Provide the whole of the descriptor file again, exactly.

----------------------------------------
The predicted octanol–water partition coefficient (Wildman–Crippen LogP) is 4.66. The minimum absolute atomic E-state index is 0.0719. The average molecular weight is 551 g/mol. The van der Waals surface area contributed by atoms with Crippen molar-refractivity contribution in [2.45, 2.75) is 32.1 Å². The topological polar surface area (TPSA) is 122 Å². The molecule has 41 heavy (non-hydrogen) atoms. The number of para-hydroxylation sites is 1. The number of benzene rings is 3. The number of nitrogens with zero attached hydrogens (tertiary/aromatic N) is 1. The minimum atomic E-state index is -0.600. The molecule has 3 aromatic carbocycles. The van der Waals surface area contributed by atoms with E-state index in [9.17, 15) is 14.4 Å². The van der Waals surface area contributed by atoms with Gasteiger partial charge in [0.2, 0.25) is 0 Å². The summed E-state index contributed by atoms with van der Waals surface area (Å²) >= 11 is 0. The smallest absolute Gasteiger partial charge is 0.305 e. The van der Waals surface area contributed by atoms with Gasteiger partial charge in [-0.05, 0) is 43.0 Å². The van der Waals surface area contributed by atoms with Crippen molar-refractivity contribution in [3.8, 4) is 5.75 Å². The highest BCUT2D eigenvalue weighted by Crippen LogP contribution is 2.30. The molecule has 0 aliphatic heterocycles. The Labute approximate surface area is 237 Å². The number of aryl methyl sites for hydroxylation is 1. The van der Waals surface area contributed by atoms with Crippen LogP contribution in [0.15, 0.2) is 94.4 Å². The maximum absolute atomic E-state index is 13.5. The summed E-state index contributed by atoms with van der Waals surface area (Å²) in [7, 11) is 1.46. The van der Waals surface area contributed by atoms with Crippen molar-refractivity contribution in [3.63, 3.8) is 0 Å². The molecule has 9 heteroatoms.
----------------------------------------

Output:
The predicted octanol–water partition coefficient (Wildman–Crippen LogP) is 4.66. The minimum absolute atomic E-state index is 0.0719. The average molecular weight is 551 g/mol. The van der Waals surface area contributed by atoms with Crippen molar-refractivity contribution in [2.45, 2.75) is 32.1 Å². The topological polar surface area (TPSA) is 122 Å². The molecule has 41 heavy (non-hydrogen) atoms. The number of para-hydroxylation sites is 1. The number of benzene rings is 3. The number of nitrogens with zero attached hydrogens (tertiary/aromatic N) is 1. The minimum atomic E-state index is -0.600. The molecule has 3 aromatic carbocycles. The van der Waals surface area contributed by atoms with E-state index in [9.17, 15) is 14.4 Å². The van der Waals surface area contributed by atoms with Gasteiger partial charge in [0.2, 0.25) is 0 Å². The summed E-state index contributed by atoms with van der Waals surface area (Å²) >= 11 is 0. The smallest absolute Gasteiger partial charge is 0.305 e. The van der Waals surface area contributed by atoms with Gasteiger partial charge in [-0.05, 0) is 43.0 Å². The van der Waals surface area contributed by atoms with Crippen molar-refractivity contribution in [3.8, 4) is 5.75 Å². The highest BCUT2D eigenvalue weighted by Crippen LogP contribution is 2.30. The molecule has 0 aliphatic heterocycles. The Labute approximate surface area is 237 Å². The number of aryl methyl sites for hydroxylation is 1. The van der Waals surface area contributed by atoms with Crippen LogP contribution in [0.15, 0.2) is 94.4 Å². The maximum absolute atomic E-state index is 13.5. The summed E-state index contributed by atoms with van der Waals surface area (Å²) in [7, 11) is 1.46. The van der Waals surface area contributed by atoms with Crippen molar-refractivity contribution in [3.63, 3.8) is 0 Å². The molecule has 9 heteroatoms.